Celebrating Women’s History at Chucalissa

by Mallory Bader

Recently the museum hosted a celebration of Women’s History Month. This event was the first celebration of its kind at the museum. Women’s History Month originated as a national event in 1981 when Congress passed a law that requested the President enact “Women’s History Week.” For the next five years, Congress passed resolutions designating a week in March as Women’s History Week.  In 1987, Congress passed Pub. L. 100-9, which designated March as Women’s History Month. Since 1995, Presidents Clinton, Bush, and Obama have issued annual proclamations for Women’s History Month.  (Library of Congress)

The event consisted of a short lecture by Dr. Nicole Thompson on the role of Native American Culture today. Dr. Thompson (Menominee/Mohican) is an Assistant Professor in the College of Education at the University of Memphis.  She spoke on various roles and perceptions of Native American women throughout history, reflected on her personal experiences as a Native American woman, and shared stories from her childhood.  For example, she discussed her family’s experience in boarding schools in the early 1900’s.  This was a difficult time for Native American women, and Thompson discussed different acts of empowerment and cultural preservation.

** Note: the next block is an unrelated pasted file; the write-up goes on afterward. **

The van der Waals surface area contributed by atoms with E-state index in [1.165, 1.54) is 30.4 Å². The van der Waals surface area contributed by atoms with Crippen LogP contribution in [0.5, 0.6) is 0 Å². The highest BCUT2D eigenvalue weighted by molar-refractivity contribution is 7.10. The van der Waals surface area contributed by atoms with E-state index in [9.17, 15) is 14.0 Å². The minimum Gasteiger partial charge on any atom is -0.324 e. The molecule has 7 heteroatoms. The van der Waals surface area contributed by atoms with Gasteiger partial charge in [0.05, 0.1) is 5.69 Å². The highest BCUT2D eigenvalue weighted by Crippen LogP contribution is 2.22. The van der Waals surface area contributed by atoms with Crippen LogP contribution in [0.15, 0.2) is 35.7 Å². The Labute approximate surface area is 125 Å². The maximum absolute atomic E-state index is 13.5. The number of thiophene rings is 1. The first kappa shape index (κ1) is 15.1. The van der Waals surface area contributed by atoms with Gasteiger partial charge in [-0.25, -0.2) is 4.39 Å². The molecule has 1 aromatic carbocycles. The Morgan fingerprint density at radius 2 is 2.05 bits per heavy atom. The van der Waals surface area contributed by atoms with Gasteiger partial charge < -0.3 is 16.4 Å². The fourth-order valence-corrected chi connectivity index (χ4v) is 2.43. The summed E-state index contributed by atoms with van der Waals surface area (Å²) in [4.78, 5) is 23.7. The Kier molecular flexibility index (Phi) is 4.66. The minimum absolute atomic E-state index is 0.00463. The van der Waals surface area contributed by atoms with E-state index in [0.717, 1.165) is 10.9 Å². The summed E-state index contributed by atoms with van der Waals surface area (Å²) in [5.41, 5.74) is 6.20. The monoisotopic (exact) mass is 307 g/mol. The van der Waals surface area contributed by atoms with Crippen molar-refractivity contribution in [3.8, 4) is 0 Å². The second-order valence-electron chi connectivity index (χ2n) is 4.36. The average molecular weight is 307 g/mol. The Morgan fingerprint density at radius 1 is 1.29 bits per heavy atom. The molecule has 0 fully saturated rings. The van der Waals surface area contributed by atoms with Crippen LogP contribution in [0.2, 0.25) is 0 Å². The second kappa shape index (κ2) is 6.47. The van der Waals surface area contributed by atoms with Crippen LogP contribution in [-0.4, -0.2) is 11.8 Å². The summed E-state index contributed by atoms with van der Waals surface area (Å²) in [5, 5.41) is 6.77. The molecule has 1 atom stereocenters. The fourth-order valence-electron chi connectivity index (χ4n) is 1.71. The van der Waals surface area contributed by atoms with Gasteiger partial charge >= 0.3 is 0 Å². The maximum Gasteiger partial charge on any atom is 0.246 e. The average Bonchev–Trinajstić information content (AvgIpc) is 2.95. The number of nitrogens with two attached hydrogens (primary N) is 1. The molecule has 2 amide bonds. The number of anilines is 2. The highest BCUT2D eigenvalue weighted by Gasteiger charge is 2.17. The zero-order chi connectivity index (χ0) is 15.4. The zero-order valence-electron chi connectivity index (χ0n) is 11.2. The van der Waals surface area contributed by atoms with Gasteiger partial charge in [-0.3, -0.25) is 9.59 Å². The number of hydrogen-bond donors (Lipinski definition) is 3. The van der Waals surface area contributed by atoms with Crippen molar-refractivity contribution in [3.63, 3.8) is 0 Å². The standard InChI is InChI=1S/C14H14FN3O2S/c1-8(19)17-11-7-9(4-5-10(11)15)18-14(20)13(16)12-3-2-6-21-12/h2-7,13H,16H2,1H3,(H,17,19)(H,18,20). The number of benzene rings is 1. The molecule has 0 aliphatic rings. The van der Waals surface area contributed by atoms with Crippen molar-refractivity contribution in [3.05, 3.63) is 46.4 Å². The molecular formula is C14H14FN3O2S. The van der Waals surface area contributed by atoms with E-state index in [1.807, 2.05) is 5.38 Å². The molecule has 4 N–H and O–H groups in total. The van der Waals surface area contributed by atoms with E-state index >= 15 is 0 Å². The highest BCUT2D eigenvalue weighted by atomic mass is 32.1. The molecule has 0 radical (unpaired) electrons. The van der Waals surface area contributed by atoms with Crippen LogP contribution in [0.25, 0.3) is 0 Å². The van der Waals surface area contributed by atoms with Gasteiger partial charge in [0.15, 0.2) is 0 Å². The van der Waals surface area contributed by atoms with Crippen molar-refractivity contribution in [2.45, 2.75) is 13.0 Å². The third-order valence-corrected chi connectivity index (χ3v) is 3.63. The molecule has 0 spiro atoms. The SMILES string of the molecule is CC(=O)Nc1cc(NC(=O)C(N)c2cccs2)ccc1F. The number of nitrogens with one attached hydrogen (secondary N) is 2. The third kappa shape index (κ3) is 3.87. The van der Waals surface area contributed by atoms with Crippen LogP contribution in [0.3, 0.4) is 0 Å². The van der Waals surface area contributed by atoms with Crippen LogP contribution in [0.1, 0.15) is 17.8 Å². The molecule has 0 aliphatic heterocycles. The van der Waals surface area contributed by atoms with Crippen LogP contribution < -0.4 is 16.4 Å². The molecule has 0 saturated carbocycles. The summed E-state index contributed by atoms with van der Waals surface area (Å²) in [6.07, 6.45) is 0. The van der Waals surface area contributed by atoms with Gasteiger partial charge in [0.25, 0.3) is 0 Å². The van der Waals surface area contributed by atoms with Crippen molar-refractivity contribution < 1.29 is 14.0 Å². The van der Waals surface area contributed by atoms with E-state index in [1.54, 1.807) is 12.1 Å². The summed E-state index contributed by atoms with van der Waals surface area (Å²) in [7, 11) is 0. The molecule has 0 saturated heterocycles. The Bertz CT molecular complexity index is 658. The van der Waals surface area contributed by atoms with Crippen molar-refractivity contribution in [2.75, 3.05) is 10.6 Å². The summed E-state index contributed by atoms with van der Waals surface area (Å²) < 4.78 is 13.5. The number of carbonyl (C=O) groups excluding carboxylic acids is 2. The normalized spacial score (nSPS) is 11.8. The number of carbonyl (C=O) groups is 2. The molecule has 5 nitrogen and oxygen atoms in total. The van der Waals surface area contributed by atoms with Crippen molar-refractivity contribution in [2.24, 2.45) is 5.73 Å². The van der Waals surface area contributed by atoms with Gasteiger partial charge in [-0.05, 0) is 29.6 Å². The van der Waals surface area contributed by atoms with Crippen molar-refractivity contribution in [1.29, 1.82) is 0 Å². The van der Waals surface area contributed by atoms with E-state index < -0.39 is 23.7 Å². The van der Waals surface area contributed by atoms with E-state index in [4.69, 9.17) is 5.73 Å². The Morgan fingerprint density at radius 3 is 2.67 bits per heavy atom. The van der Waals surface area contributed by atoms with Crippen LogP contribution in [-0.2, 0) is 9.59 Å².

After Dr. Thompson’s lecture we showed the award winning film Miss Navajo. This film follows Crystal Frazier and other contestants in the Miss Navajo pageant. Not only must contestants exhibit the typical characteristics of pageant contestants, but they must answer questions in Navajo and demonstrate proficiency in traditional tasks such as sheep butchering. Filmmaker Billy Luther’s mother was crowned Miss Navajo in 1966, and he is able to offer an inside perspective into the significance of this contest and the role of Miss Navajo in the preservation of Navajo cultural heritage.

Helen Thompson, former interpreter at the C.H. Nash Museum

Helen Thompson, former interpreter at the C.H. Nash Museum

From there, our own education coordinator Samantha Gibbs led a tour of the museum and highlighted the Native American women who have worked here as interpreters. She also discussed the museum’s move towards increased engagement with Native American communities. This engagement led to the creation of two exhibits, one on Choctaw cultural heritage and one of Chickasaw cultural heritage, both created by representatives from those groups.

I think that this event represents a step forward in the Chucalissa’s goal to be more inclusive of various perspectives and provide quality educational programming to the general public.  We look forward to hosting more events such as this in the future! For more information on our Celebrating Women’s History event, or other special events at Chucalissa, visit our website at www.memphis.edu/chucalissa.

About C.H. Nash Museum

The mission of the C.H. Nash Museum at Chucalissa, a division of the University of Memphis, is to protect and interpret the Chucalissa archaeological site’s cultural and natural environments, and to provide the University Community and the Public with exceptional educational, participatory, and research opportunities on the landscape’s past and present Native American and traditional cultures.
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